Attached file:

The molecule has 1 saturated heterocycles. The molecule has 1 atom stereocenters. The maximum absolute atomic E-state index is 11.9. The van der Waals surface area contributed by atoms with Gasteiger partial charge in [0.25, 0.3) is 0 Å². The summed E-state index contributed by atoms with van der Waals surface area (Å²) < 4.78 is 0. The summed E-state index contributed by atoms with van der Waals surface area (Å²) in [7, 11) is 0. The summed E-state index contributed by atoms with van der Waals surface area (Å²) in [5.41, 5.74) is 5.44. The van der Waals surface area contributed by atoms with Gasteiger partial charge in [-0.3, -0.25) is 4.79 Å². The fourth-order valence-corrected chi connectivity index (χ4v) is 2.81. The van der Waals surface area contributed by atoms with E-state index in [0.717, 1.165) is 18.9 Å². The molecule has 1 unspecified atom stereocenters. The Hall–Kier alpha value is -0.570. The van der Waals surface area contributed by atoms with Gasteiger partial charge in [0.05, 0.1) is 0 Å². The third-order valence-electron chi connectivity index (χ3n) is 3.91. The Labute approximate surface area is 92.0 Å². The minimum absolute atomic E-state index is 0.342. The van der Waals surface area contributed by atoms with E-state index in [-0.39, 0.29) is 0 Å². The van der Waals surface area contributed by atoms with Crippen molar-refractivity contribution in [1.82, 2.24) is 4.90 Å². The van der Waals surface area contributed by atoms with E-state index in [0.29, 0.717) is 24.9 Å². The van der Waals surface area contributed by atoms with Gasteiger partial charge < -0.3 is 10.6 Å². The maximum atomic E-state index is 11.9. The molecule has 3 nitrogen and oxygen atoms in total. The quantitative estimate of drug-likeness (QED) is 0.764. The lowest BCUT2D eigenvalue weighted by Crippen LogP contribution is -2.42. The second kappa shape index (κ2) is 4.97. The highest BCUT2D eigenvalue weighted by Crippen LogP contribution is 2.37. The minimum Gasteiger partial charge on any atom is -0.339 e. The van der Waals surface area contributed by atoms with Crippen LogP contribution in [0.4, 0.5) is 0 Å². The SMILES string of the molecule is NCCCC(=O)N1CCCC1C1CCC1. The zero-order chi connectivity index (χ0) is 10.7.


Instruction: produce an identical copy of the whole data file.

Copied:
The molecule has 1 saturated heterocycles. The molecule has 1 atom stereocenters. The maximum absolute atomic E-state index is 11.9. The van der Waals surface area contributed by atoms with Gasteiger partial charge in [0.25, 0.3) is 0 Å². The summed E-state index contributed by atoms with van der Waals surface area (Å²) < 4.78 is 0. The summed E-state index contributed by atoms with van der Waals surface area (Å²) in [7, 11) is 0. The summed E-state index contributed by atoms with van der Waals surface area (Å²) in [5.41, 5.74) is 5.44. The van der Waals surface area contributed by atoms with Gasteiger partial charge in [-0.3, -0.25) is 4.79 Å². The fourth-order valence-corrected chi connectivity index (χ4v) is 2.81. The van der Waals surface area contributed by atoms with E-state index in [0.717, 1.165) is 18.9 Å². The molecule has 1 unspecified atom stereocenters. The Hall–Kier alpha value is -0.570. The van der Waals surface area contributed by atoms with Gasteiger partial charge in [0.05, 0.1) is 0 Å². The third-order valence-electron chi connectivity index (χ3n) is 3.91. The Labute approximate surface area is 92.0 Å². The minimum absolute atomic E-state index is 0.342. The van der Waals surface area contributed by atoms with E-state index in [-0.39, 0.29) is 0 Å². The van der Waals surface area contributed by atoms with Crippen molar-refractivity contribution in [1.82, 2.24) is 4.90 Å². The van der Waals surface area contributed by atoms with E-state index in [0.29, 0.717) is 24.9 Å². The van der Waals surface area contributed by atoms with Gasteiger partial charge < -0.3 is 10.6 Å². The maximum atomic E-state index is 11.9. The molecule has 3 nitrogen and oxygen atoms in total. The quantitative estimate of drug-likeness (QED) is 0.764. The lowest BCUT2D eigenvalue weighted by Crippen LogP contribution is -2.42. The second kappa shape index (κ2) is 4.97. The highest BCUT2D eigenvalue weighted by Crippen LogP contribution is 2.37. The minimum Gasteiger partial charge on any atom is -0.339 e. The van der Waals surface area contributed by atoms with Crippen LogP contribution in [0.4, 0.5) is 0 Å². The SMILES string of the molecule is NCCCC(=O)N1CCCC1C1CCC1. The zero-order chi connectivity index (χ0) is 10.7.